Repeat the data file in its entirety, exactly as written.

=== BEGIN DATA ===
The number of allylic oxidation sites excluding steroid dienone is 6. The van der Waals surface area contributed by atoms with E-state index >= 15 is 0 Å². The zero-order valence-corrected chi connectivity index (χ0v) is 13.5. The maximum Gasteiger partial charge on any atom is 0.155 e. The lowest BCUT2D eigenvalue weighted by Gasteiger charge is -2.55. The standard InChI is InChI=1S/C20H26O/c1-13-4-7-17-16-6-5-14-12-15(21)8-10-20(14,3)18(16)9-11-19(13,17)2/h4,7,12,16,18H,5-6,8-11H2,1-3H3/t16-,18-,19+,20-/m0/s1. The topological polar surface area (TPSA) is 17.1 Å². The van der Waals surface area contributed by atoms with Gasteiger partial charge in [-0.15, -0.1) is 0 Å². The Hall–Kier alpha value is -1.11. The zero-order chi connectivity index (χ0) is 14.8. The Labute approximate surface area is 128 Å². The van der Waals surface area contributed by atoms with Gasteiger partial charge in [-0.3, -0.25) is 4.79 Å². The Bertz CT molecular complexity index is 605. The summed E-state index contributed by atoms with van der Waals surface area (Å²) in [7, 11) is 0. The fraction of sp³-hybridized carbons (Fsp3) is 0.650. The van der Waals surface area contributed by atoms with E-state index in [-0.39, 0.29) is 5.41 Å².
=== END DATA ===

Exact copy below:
The number of allylic oxidation sites excluding steroid dienone is 6. The van der Waals surface area contributed by atoms with E-state index >= 15 is 0 Å². The zero-order valence-corrected chi connectivity index (χ0v) is 13.5. The maximum Gasteiger partial charge on any atom is 0.155 e. The lowest BCUT2D eigenvalue weighted by Gasteiger charge is -2.55. The standard InChI is InChI=1S/C20H26O/c1-13-4-7-17-16-6-5-14-12-15(21)8-10-20(14,3)18(16)9-11-19(13,17)2/h4,7,12,16,18H,5-6,8-11H2,1-3H3/t16-,18-,19+,20-/m0/s1. The topological polar surface area (TPSA) is 17.1 Å². The van der Waals surface area contributed by atoms with Gasteiger partial charge in [-0.15, -0.1) is 0 Å². The Hall–Kier alpha value is -1.11. The zero-order chi connectivity index (χ0) is 14.8. The Labute approximate surface area is 128 Å². The van der Waals surface area contributed by atoms with Gasteiger partial charge in [-0.3, -0.25) is 4.79 Å². The Bertz CT molecular complexity index is 605. The summed E-state index contributed by atoms with van der Waals surface area (Å²) in [7, 11) is 0. The fraction of sp³-hybridized carbons (Fsp3) is 0.650. The van der Waals surface area contributed by atoms with E-state index in [-0.39, 0.29) is 5.41 Å².